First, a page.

The Apprentice Blog

Nina 30 September 2020

Follow Nina's journey from the bakery to the Laboratory as MSL's first Measurement Technician Apprentice.

30 September 2019

Introduction

Hi, my name is Nina and I am MSL’s first apprentice measurement technician. I am really excited about having this awesome opportunity.  MSL is very different from both school and my previous job as a baker, but I like the change as I get to learn new skills, and gain knowledge and am challenged every day.  One of my favourite things to do at MSL is sit at the lunch table and hear all the discussions going back and forward between the metrologists. They all know so much, and I love learning from them. To keep a record of the things I do during my time here, I’ve decided to keep a blog. Here is my first post.

Day to Day

My work includes lots of practical experience, but I also do courses too. At the moment, I am primarily based in the length team. I recently used a romer arm for the first time – this is a portable coordinate measuring machine (CMM). I measured a unique item for a customer. It was so large in size it was unable to be measured by our standard CMM.

I recently completed my first commercial job, on the measuring of lobster tail gauges for the Ministry of Primary Industries. This measurement was completed with the use of wrung gauge blocks in the form of go and no-go gauges.

I have also worked a little in the temperature team working with thermometers using triple points and silicon baths for probe conditioning. With the light team I’ve looked at photometers which measure light intensity, the strength of electromagnetic radiation in the range from ultraviolet to infrared (including the visible spectrum).

I’ve started helping Lenice, who is my mentor, to measure components for the development of the kibble balance using the CMM, which is to help realise the kilogram in New Zealand following the redefinition in May 2019.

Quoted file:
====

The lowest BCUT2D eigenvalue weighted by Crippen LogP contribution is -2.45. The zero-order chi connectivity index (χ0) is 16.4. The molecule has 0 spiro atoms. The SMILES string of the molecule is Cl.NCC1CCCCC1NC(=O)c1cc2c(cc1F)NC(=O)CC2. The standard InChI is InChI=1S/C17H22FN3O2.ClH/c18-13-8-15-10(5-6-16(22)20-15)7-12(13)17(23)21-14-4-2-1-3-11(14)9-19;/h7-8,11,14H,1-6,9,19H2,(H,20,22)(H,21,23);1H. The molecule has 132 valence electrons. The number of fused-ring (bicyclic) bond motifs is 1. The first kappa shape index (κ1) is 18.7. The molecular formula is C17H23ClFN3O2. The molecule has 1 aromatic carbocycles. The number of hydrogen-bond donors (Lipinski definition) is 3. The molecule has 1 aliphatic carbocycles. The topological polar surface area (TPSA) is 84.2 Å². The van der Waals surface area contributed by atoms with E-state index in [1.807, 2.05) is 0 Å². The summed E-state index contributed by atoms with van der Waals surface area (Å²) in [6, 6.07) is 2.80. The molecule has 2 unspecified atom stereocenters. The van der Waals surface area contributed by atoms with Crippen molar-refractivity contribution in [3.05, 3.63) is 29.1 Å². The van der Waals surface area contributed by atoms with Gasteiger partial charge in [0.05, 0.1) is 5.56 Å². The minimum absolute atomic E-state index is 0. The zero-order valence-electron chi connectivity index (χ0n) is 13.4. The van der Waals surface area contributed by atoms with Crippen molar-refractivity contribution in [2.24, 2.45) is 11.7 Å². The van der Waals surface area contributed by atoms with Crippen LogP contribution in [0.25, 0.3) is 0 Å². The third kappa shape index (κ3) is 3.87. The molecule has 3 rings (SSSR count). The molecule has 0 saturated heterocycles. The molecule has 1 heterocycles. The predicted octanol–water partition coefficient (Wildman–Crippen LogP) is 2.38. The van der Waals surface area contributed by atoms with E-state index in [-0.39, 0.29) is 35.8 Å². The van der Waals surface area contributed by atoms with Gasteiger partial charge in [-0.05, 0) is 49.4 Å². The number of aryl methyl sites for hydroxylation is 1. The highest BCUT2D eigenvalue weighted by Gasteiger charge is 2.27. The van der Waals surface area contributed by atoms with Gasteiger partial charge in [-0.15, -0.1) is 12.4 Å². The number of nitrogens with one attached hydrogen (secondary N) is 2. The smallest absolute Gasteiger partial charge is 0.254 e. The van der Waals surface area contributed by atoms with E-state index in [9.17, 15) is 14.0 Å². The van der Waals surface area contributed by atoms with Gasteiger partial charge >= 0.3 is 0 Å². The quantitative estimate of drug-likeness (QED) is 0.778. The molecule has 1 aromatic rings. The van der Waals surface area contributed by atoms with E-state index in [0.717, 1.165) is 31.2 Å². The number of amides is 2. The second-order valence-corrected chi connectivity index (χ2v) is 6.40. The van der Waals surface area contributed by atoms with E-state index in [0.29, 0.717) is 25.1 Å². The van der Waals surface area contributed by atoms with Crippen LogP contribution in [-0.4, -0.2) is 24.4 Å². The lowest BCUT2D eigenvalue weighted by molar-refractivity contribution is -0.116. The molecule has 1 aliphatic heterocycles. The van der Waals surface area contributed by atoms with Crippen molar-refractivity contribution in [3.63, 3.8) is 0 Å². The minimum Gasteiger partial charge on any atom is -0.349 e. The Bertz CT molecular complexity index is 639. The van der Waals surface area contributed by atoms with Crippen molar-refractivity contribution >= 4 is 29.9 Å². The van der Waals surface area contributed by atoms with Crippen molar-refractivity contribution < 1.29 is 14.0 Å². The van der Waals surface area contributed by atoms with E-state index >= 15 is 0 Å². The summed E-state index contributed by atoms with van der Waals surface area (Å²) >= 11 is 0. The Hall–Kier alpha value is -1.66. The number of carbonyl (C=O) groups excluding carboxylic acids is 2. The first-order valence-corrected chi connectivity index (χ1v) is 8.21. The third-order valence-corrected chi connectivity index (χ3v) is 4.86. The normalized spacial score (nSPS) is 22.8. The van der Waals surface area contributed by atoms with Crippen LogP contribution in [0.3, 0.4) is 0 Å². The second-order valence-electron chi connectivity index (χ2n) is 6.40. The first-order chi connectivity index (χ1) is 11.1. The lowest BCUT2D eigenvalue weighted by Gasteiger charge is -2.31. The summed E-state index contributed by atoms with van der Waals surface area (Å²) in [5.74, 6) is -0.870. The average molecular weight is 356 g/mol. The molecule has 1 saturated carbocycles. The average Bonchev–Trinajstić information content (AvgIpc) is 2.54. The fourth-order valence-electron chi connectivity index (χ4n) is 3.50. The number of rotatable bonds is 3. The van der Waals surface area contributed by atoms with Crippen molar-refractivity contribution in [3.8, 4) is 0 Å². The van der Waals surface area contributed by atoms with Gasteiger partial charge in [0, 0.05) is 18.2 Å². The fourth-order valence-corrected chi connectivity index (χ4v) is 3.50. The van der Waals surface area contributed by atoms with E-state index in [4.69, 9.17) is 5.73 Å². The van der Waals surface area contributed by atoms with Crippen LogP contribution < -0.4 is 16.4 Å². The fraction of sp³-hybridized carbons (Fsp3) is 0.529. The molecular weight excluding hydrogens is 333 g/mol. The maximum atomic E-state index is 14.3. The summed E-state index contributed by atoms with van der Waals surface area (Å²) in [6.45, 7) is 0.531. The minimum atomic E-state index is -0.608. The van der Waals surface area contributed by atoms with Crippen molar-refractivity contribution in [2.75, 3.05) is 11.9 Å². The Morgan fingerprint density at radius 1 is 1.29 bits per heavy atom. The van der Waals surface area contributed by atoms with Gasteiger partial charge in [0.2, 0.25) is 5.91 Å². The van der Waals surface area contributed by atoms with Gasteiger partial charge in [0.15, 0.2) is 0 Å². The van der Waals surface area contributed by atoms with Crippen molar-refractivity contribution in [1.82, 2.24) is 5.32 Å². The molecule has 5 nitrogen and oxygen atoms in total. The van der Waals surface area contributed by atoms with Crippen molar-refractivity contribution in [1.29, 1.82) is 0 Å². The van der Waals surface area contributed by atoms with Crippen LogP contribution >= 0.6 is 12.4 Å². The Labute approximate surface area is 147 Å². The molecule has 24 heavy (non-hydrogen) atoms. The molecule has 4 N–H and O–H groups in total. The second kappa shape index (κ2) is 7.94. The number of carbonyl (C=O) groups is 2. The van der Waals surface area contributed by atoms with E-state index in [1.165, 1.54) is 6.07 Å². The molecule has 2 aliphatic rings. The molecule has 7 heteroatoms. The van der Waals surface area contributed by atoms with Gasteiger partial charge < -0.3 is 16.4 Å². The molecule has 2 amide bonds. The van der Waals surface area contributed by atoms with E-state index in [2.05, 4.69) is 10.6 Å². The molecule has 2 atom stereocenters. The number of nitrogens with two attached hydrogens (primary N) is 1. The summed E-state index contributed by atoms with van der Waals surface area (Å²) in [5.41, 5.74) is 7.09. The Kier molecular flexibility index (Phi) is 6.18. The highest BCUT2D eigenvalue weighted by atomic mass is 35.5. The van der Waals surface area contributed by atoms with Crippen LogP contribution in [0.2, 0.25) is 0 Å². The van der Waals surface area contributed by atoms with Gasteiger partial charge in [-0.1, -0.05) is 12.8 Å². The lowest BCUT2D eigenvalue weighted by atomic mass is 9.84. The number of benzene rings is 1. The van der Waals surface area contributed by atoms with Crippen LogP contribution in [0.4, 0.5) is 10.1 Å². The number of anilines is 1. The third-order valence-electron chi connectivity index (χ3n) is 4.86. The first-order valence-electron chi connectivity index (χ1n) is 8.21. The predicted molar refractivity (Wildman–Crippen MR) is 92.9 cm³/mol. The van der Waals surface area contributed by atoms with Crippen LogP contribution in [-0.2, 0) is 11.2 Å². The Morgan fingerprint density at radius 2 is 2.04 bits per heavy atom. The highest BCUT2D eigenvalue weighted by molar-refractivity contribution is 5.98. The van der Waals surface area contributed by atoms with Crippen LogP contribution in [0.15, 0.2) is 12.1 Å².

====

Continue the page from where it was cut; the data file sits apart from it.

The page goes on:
Training

I have attended lots of courses too, including the MSL workshops for Measurement Uncertainty and Geometric Dimensioning and Tolerancing. I have found this to be really useful – it allowed me to apply what I had learned in the workshops to my day to day tasks in the length team, whether that was learning to read technical drawings, or analysing data from measurements I have taken.

And finally, I’ve been working on alot of online metrology courses at Hexagon metrology and UK National Physical Laboratory (NPL). They cover lots of the skills that I’m applying in MSL’s labs and workshops.

  • CMM and Arm Fundamental Courses– These helped give me a basic understanding on the operation of these machines before I began to use them.
  • Vision Fundamentals – This course was about Vision CMMs which include probes, lasers and vision (in the form of a camera) to take measurements. I found this course particularly helpful as it provided some good pointers for when I was measuring some apertures – these are very fragile parts used in light standards. They could not be measured using a regular probe.
  • Geometric Product Specification and Dimensional Measurement - these were through NPL and they provided a good introduction to coordinate metrology, which is essential in length standards, especially with the use of a CMM.
  • Measurement Fundamentals Explained and Introduction to Metrology– These two courses provided a good base for what metrology is all about.
  • NPL’s Measurement Uncertainty Explained and Uncertainty Budgets (this second one is yet to be completed) - These courses are essential in any field of measurement, because with any measurement you take there is always some uncertainty.

So, as you can tell, I’ve been really busy. But I’m enjoying the experience a lot, and I’m being well supported by all the team at MSL. I’d better get back to the lab. Keep an eye out for my next post!